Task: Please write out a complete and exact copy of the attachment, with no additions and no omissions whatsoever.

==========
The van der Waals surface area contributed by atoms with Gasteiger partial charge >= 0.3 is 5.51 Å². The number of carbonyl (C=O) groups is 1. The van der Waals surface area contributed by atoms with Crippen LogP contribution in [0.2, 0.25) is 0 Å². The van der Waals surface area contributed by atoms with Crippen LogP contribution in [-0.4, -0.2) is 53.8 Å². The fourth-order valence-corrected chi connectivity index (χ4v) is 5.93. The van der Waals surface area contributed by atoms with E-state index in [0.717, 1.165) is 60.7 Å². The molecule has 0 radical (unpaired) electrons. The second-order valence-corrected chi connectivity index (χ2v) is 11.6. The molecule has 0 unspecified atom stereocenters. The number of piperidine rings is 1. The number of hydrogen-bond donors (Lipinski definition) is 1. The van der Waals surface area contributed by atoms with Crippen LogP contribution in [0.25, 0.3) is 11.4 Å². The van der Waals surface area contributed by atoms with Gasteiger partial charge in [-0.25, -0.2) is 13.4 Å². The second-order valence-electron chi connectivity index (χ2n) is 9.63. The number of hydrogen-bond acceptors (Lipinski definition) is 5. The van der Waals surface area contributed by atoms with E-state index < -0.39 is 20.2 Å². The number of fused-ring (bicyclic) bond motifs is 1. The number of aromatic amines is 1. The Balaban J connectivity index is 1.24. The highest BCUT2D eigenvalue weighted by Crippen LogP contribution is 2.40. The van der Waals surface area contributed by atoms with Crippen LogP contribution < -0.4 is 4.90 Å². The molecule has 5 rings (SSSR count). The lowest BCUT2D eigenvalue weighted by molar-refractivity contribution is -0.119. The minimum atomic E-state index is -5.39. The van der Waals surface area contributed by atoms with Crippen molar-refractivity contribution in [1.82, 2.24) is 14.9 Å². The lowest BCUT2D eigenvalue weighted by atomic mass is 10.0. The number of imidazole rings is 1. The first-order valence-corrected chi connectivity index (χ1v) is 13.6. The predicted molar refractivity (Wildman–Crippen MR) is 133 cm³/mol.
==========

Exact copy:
The van der Waals surface area contributed by atoms with Gasteiger partial charge >= 0.3 is 5.51 Å². The number of carbonyl (C=O) groups is 1. The van der Waals surface area contributed by atoms with Crippen LogP contribution in [0.2, 0.25) is 0 Å². The van der Waals surface area contributed by atoms with Crippen LogP contribution in [-0.4, -0.2) is 53.8 Å². The fourth-order valence-corrected chi connectivity index (χ4v) is 5.93. The van der Waals surface area contributed by atoms with E-state index in [0.717, 1.165) is 60.7 Å². The molecule has 0 radical (unpaired) electrons. The second-order valence-corrected chi connectivity index (χ2v) is 11.6. The molecule has 0 unspecified atom stereocenters. The number of piperidine rings is 1. The number of hydrogen-bond donors (Lipinski definition) is 1. The van der Waals surface area contributed by atoms with Crippen LogP contribution in [0.25, 0.3) is 11.4 Å². The van der Waals surface area contributed by atoms with Gasteiger partial charge in [-0.25, -0.2) is 13.4 Å². The second-order valence-electron chi connectivity index (χ2n) is 9.63. The number of hydrogen-bond acceptors (Lipinski definition) is 5. The van der Waals surface area contributed by atoms with E-state index < -0.39 is 20.2 Å². The number of fused-ring (bicyclic) bond motifs is 1. The number of aromatic amines is 1. The Balaban J connectivity index is 1.24. The highest BCUT2D eigenvalue weighted by Crippen LogP contribution is 2.40. The van der Waals surface area contributed by atoms with Crippen LogP contribution < -0.4 is 4.90 Å². The molecule has 5 rings (SSSR count). The lowest BCUT2D eigenvalue weighted by molar-refractivity contribution is -0.119. The minimum atomic E-state index is -5.39. The van der Waals surface area contributed by atoms with Crippen molar-refractivity contribution in [1.82, 2.24) is 14.9 Å². The lowest BCUT2D eigenvalue weighted by atomic mass is 10.0. The number of imidazole rings is 1. The first-order valence-corrected chi connectivity index (χ1v) is 13.6. The predicted molar refractivity (Wildman–Crippen MR) is 133 cm³/mol.